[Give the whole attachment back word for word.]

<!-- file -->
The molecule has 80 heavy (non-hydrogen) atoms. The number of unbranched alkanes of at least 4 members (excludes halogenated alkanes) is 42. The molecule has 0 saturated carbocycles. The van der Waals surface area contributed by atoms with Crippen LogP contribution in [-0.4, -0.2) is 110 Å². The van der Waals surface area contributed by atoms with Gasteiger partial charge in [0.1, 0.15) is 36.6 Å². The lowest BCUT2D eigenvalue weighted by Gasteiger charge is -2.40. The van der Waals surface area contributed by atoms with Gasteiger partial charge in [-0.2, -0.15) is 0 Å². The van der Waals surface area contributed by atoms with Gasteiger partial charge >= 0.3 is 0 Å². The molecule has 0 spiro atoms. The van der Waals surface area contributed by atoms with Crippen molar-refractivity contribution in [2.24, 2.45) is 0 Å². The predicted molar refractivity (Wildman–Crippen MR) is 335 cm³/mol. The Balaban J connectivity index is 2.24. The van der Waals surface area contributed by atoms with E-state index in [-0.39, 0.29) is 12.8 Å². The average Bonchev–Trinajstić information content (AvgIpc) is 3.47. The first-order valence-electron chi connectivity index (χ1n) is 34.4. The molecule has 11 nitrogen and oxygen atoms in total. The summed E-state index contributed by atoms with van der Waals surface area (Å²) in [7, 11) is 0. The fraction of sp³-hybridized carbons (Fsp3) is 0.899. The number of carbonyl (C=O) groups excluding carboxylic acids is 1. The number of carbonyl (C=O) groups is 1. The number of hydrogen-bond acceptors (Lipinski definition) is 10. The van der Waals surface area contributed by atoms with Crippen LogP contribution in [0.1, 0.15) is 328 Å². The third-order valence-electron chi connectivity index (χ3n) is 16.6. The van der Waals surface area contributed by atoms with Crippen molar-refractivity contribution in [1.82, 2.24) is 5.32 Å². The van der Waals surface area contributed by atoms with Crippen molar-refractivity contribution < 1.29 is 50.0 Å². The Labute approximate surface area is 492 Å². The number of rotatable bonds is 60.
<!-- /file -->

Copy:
The molecule has 80 heavy (non-hydrogen) atoms. The number of unbranched alkanes of at least 4 members (excludes halogenated alkanes) is 42. The molecule has 0 saturated carbocycles. The van der Waals surface area contributed by atoms with Crippen LogP contribution in [-0.4, -0.2) is 110 Å². The van der Waals surface area contributed by atoms with Gasteiger partial charge in [0.1, 0.15) is 36.6 Å². The lowest BCUT2D eigenvalue weighted by Gasteiger charge is -2.40. The van der Waals surface area contributed by atoms with Gasteiger partial charge in [-0.2, -0.15) is 0 Å². The van der Waals surface area contributed by atoms with Gasteiger partial charge >= 0.3 is 0 Å². The molecule has 0 spiro atoms. The van der Waals surface area contributed by atoms with Crippen molar-refractivity contribution in [2.24, 2.45) is 0 Å². The predicted molar refractivity (Wildman–Crippen MR) is 335 cm³/mol. The Balaban J connectivity index is 2.24. The van der Waals surface area contributed by atoms with E-state index in [-0.39, 0.29) is 12.8 Å². The average Bonchev–Trinajstić information content (AvgIpc) is 3.47. The first-order valence-electron chi connectivity index (χ1n) is 34.4. The molecule has 11 nitrogen and oxygen atoms in total. The summed E-state index contributed by atoms with van der Waals surface area (Å²) in [7, 11) is 0. The fraction of sp³-hybridized carbons (Fsp3) is 0.899. The number of carbonyl (C=O) groups excluding carboxylic acids is 1. The number of carbonyl (C=O) groups is 1. The number of hydrogen-bond acceptors (Lipinski definition) is 10. The van der Waals surface area contributed by atoms with Crippen LogP contribution in [0.1, 0.15) is 328 Å². The third-order valence-electron chi connectivity index (χ3n) is 16.6. The van der Waals surface area contributed by atoms with Crippen molar-refractivity contribution in [1.82, 2.24) is 5.32 Å². The van der Waals surface area contributed by atoms with Crippen molar-refractivity contribution < 1.29 is 50.0 Å². The Labute approximate surface area is 492 Å². The number of rotatable bonds is 60.